Top-tier drug smugglers from Central and South America are reportedly living in Jamaica with the sole purpose of easing multibillion-dollar cocaine shipments into North America, Europe and Canada. They provide “added insurance”, recruit couriers and use loads of cash to infiltrate local security systems.
Some of these smugglers are so comfortable they have made lives in Jamaica; and have become integral players in scouting routes for major shipments such as the recent 611lb cocaine run destined for the United States that was ultimately busted by cops at the Norman Manley International Airport (NMIA).
That contraband – the second-largest quantity detected by local forces in recent years and dwarfed by a 2600lb cocaine seizure at a premises in Manchester in July 2019 – has a street value of $2 billion – ‘chicken feed’ for the mediators who only ferret alternative routes to ensure drug lords back home connect the goods with hungry markets up north.
Of least concern to them are the many Jamaican ‘middlemen’ nabbed by local authorities who have had their families destroyed. These are pawns in an unrelenting trade that lures new pieces – even members of the security forces – by the boatloads.
“There are Colombians and even Trinidadians I know of who have been living here in Jamaica for years and their only purpose is to ensure the smooth trafficking of the product from Central America to Jamaica,” one convicted drug courier told The Sunday Gleaner last week.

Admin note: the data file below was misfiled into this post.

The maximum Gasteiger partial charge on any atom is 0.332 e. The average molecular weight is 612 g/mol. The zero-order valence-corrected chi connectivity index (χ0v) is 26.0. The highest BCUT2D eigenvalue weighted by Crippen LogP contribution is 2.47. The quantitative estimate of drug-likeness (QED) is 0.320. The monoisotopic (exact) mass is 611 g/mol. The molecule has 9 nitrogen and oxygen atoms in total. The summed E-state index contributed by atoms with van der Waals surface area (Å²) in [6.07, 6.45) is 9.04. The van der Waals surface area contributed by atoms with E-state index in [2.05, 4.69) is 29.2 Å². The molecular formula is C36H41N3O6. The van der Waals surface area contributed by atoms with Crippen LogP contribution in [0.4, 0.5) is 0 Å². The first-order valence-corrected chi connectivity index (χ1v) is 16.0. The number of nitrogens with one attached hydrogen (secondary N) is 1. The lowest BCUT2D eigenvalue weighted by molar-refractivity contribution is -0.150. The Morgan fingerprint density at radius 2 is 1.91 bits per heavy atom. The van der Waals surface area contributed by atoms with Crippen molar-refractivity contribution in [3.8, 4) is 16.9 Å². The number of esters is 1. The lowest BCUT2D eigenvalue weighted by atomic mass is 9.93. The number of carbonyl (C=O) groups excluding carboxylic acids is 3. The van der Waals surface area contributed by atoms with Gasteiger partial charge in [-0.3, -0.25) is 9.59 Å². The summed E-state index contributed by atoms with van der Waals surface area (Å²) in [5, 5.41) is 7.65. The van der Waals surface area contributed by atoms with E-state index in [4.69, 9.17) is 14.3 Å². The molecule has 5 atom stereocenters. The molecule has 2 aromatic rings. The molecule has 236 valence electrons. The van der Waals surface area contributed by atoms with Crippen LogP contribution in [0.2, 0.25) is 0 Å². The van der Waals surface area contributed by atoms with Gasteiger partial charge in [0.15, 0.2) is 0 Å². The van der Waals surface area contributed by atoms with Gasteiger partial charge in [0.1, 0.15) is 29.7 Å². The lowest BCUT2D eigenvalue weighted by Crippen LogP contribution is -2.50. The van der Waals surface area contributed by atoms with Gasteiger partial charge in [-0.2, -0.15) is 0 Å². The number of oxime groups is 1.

“One of the easiest places to take drugs is Jamaica. Traffickers are not concerned with the authorities. There is always a corrupt politician, coast guard, police or some other big link. They always want money, and money is never a problem for these people (foreigners),” the source disclosed, adding that Jamaicans are respected in the drug trade locally and abroad as they “always find a way to move the drugs”.
“This is bigger than Jamaica. Most of the people that police arrest are just the middle people; the ‘put on’ man who put the drugs on the plane before take-off or one or two of the facilitators at the airport,” The Sunday Gleaner was informed.
“Any operation of $2 billion must involve several people at the airport and they (foreigners) make and pay for those links. Jamaican criminals alone can’t push through those kinds of drugs,” said the insider, who admittedly maintains his drug connections even after conviction.
Hefty Spending Power
Senior Superintendent Jervis Moore, head of the Police Narcotics Division, listed Venezuelans, Panamanians, Haitians and Costa Ricans among the citizens active in Jamaica’s leg of the cocaine trade and pointed to the cocaine seizure just over a week ago as evidence of their hefty spending power.
Though sometimes arrested and convicted after investigation, cases against these aliens, who usually stay far from the action, are harder to stick and so “it is observed in many instances of huge drug busts, lower-level players within the trade take the fall and top-tier drug dealers go unpunished”, explained Moore.
“These suppliers are aware of the force/power that criminal organisations exercise over the Jamaican public. The suppliers, therefore, feel safe to entrust their product with these criminal organisations to move the product to the intended place of destination,” he explained, adding that fear is also a primal negotiation tactic.
A ramp supervisor arrested during the recent drug bust at the NMIA has undergone an interview and will be officially charged with possession, dealing and taking steps to export cocaine soon.
He adds to a string airport workers, members of the security forces, seaport security guards and members of the emergency services that make up a pool of more than 5,000 arrests, including 250 foreigners, for breaches of the Dangerous Drugs Act islandwide since 2015.